After switching Perishable Press to its current home at A Small Orange, I began noticing an unusual problem with referrer data displayed in Mint. Specifically, the first item recorded in the XXX Strong Mint data panel — for both “Most Recent” and “Repeat” views — displayed several thousand hits for various site resources, all from the following IP address:
Apparently, this particular location represents an invalid “loopback address.” The requested resources appear valid, indicating typical traffic patterns, but the loopback address is not the actual referrer. This issue was preventing Mint from accurately recording mountains of vital referral data.
Researching this issue reveals that the underlying problem involves the switching of a Mint installation between a 32-bit server and a 64-bit server. Installing Mint on either type of server without switching to the other should not trigger this problem. It is the switch from one to another that results in the generation of the loopback address.
Fortunately, there is a straightforward fix for this issue. Open your Mint database via phpMyAdmin (or whatever you prefer) and execute the following commands (don’t forget to backup your data before you begin!):
1) Within the
mint_visit table, make any changes needed to ensure that all of the following fields display a value of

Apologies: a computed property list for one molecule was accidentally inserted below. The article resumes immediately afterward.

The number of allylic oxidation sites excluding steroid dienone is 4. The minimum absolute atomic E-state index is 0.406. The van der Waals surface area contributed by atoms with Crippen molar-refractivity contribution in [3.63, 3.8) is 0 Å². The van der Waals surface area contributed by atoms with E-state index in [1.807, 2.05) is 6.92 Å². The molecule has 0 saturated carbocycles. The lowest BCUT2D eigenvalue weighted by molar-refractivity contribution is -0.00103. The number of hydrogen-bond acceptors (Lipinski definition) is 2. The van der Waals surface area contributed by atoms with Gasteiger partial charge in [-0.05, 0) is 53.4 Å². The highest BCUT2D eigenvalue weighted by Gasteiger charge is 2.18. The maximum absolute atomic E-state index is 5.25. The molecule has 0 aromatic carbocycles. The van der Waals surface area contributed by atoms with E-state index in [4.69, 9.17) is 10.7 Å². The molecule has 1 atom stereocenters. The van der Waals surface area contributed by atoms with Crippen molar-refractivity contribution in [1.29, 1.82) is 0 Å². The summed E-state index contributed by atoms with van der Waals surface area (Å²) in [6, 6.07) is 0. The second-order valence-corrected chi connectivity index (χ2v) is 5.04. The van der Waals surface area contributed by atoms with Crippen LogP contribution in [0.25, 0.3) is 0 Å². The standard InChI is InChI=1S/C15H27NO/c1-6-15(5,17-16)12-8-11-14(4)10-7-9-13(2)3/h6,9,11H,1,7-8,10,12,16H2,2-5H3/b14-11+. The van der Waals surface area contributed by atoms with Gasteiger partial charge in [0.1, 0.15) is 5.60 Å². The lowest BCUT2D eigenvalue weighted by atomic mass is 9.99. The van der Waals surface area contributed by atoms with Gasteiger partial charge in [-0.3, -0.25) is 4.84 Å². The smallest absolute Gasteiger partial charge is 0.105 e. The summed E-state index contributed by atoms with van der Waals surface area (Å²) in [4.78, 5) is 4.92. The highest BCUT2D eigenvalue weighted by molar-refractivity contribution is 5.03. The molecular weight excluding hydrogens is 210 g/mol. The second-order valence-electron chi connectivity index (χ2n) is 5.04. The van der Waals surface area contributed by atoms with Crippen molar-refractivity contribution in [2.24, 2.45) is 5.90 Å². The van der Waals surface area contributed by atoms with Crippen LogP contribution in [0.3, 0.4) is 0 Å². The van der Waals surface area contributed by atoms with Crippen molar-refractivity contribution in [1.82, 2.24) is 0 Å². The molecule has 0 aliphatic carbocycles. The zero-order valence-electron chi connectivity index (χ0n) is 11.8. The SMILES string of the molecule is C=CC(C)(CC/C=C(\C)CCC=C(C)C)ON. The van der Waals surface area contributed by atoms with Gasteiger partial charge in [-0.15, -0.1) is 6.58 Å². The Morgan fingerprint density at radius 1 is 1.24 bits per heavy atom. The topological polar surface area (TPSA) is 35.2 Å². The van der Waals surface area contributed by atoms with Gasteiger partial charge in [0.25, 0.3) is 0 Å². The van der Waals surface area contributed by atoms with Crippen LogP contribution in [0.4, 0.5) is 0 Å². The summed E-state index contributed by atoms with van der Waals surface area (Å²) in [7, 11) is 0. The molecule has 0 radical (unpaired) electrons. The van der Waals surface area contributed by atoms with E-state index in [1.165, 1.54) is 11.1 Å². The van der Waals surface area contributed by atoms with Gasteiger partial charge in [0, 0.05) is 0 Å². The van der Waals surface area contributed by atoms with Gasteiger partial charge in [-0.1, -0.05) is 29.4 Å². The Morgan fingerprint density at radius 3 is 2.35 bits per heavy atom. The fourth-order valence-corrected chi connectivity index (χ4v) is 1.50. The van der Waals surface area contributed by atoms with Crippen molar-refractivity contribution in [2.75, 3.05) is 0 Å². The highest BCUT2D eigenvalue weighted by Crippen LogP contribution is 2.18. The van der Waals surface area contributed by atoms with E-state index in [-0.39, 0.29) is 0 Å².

UNSIGNED for the “Attributes” column (see screenshot):
mint_visit table. In phpMyAdmin, open the
mint_visit table and click the “Empty” tab (located in the upper row along with other SQL commands). Theoretically, Mint’s default settings will eventually flush out the invalid referrer data, however it may take several weeks or longer.
That’s all there is to it. After completing these steps, I saw immediate resolution of the issue. The
127.255.255.255 address disappeared from the referrer data, as did the thousands of associated entries of requested resources. Moreover, I implemented this fix several months ago and have not experienced any ill effects or repeat issues whatsoever. The referrer data has been repopulated with accurate data, and Mint is once again a virtually flawless piece of statistical software.